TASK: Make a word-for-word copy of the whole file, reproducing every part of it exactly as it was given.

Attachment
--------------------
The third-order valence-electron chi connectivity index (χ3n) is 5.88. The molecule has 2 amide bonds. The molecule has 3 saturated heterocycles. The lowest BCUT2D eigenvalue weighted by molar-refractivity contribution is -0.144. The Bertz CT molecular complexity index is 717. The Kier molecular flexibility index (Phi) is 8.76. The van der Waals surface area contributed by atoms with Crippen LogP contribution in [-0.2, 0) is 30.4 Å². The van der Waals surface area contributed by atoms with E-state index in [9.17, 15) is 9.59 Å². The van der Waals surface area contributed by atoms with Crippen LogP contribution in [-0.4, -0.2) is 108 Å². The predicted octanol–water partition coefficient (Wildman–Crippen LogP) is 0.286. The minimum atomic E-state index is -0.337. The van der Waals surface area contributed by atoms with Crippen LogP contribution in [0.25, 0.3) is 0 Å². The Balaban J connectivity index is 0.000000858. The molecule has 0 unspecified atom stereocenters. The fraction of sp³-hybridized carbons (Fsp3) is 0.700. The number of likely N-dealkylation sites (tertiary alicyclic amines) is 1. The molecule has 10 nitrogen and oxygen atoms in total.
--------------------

The third-order valence-electron chi connectivity index (χ3n) is 5.88. The molecule has 2 amide bonds. The molecule has 3 saturated heterocycles. The lowest BCUT2D eigenvalue weighted by molar-refractivity contribution is -0.144. The Bertz CT molecular complexity index is 717. The Kier molecular flexibility index (Phi) is 8.76. The van der Waals surface area contributed by atoms with Crippen LogP contribution in [-0.2, 0) is 30.4 Å². The van der Waals surface area contributed by atoms with E-state index in [9.17, 15) is 9.59 Å². The van der Waals surface area contributed by atoms with Crippen LogP contribution in [-0.4, -0.2) is 108 Å². The predicted octanol–water partition coefficient (Wildman–Crippen LogP) is 0.286. The minimum atomic E-state index is -0.337. The van der Waals surface area contributed by atoms with Crippen LogP contribution in [0.25, 0.3) is 0 Å². The Balaban J connectivity index is 0.000000858. The molecule has 0 unspecified atom stereocenters. The fraction of sp³-hybridized carbons (Fsp3) is 0.700. The number of likely N-dealkylation sites (tertiary alicyclic amines) is 1. The molecule has 10 nitrogen and oxygen atoms in total.